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OBJECTIVES: Gastrointestinal (GI) infections are common and most people do not see a physician. There is conflicting evidence of the impact of socioeconomic status (SES) on risk of GI infections. We assessed the relationship between SES and GI calls to two National Health Service (NHS) telephone advice services in England. METHODS: Over 24 million calls to NHS Direct (2010-13) and NHS 111 (2013-15) were extracted from Public Health England (PHE) syndromic surveillance systems. The relationship between SES and GI calls was assessed using generalised linear models (GLM). RESULTS: Adjusting for rurality and age-sex interactions, in NHS Direct, children in disadvantaged areas were at lower risk of GI calls; in NHS 111 there was a higher risk of GI calls in disadvantaged areas for all ages (0-4 years RR 1.27, 95% CI 1.25-1.29; 5-9 years RR 1.43, 95% CI 1.36-1.51; 10-14 years RR 1.36, 95% CI 1.26-1.41; 15-19 years RR 1.59, 95% CI 1.52-1.67; 20-59 years RR 1.50, 95% CI 1.47-1.53, 60 years and over RR 1.12, 95% CI 1.09-1.14). CONCLUSIONS: Disadvantaged areas had higher risk of GI calls in NHS 111. This may relate to differences in exposure or vulnerability to GI infections, or propensity to call about GI infections.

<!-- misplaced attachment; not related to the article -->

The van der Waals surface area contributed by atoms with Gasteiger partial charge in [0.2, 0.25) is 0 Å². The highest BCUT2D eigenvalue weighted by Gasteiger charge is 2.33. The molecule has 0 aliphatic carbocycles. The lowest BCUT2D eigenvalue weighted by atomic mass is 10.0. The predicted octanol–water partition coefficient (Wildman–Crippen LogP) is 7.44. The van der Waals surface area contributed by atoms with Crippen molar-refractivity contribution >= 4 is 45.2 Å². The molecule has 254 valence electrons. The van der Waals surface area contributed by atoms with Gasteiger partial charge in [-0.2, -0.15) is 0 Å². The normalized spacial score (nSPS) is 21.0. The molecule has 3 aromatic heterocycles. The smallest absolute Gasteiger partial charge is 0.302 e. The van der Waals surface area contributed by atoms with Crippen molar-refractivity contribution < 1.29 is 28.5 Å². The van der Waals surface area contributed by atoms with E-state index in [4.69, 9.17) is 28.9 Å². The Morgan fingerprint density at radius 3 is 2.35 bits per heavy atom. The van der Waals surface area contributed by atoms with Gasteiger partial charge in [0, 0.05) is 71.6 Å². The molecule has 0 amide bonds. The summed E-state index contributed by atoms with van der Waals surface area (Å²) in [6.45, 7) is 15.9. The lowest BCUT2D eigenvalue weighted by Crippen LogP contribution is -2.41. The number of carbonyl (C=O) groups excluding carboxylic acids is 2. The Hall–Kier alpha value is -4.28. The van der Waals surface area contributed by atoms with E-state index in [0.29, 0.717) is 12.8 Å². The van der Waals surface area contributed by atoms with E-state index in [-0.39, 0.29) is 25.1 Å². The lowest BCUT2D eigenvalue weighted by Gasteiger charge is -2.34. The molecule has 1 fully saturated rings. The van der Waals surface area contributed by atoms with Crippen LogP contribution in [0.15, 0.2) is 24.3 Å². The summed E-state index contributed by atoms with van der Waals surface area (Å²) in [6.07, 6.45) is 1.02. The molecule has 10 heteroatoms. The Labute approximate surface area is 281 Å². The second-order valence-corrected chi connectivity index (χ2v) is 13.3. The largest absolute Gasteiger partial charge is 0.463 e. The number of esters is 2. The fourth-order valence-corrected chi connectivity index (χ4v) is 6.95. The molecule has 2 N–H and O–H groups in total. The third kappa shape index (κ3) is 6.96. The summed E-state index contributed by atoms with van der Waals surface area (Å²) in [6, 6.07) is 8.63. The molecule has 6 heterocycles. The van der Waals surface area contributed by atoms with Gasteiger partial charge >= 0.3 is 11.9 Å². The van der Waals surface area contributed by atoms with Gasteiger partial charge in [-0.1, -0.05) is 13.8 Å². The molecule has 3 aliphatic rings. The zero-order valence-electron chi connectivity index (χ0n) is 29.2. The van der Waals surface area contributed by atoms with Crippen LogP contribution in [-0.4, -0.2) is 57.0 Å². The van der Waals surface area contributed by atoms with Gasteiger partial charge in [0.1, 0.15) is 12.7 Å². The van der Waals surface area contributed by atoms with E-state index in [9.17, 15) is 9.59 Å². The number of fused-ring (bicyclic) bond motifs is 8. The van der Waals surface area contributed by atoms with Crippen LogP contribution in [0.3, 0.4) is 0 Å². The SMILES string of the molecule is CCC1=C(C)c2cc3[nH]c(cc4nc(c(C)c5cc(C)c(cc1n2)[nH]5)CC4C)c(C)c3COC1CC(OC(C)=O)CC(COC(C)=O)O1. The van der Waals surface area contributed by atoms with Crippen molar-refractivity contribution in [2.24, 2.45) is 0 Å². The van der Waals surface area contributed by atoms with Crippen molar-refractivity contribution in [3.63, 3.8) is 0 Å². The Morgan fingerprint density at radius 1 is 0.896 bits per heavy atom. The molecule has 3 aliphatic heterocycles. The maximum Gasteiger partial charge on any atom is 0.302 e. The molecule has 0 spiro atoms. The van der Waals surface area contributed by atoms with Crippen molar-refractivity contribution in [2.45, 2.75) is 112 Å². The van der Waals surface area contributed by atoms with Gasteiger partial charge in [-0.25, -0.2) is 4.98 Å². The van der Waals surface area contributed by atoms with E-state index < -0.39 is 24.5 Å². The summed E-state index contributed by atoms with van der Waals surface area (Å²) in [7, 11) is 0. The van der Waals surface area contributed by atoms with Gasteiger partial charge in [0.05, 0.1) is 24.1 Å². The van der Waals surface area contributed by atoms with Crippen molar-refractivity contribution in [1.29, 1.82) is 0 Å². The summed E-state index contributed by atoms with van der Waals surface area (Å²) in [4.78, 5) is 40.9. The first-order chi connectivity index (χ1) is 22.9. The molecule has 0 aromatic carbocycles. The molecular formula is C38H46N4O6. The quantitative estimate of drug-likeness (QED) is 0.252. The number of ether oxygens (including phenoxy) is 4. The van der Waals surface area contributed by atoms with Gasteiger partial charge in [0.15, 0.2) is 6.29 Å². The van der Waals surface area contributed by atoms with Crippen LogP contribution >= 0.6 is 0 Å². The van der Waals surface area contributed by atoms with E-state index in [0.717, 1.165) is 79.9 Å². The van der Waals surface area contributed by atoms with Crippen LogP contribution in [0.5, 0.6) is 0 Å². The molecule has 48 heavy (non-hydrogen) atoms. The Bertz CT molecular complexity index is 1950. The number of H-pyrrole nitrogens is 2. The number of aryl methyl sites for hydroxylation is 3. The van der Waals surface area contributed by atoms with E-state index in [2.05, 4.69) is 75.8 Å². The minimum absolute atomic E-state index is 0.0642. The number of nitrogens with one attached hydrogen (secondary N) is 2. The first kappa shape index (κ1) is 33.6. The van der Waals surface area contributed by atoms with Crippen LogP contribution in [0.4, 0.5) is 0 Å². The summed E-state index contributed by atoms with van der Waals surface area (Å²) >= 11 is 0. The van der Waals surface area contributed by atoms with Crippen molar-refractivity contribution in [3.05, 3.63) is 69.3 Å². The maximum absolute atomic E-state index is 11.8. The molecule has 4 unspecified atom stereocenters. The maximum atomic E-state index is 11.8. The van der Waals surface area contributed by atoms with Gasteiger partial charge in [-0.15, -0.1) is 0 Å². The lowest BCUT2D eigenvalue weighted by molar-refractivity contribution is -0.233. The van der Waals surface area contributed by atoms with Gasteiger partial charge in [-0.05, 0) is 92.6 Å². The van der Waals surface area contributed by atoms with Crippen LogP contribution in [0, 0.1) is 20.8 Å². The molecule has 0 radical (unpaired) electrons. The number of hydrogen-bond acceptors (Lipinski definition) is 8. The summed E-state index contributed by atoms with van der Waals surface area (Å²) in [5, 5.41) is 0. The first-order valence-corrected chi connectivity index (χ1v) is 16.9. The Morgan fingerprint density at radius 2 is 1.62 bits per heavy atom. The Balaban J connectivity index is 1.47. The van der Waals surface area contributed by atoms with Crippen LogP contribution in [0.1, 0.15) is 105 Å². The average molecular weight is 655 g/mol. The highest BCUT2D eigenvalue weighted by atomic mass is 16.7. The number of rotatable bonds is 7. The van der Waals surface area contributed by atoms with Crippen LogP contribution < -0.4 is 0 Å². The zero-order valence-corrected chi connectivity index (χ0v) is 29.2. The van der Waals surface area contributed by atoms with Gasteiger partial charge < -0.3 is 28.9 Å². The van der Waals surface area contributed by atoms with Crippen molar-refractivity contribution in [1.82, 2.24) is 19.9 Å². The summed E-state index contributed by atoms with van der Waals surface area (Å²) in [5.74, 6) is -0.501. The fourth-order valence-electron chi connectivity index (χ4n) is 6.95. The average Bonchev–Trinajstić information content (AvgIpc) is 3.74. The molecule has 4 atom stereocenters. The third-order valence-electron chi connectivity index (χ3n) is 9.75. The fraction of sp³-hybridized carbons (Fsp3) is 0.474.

Original publication




Journal article


J Infect

Publication Date



Diarrhoea, Inequalities, Syndromic surveillance, Vomiting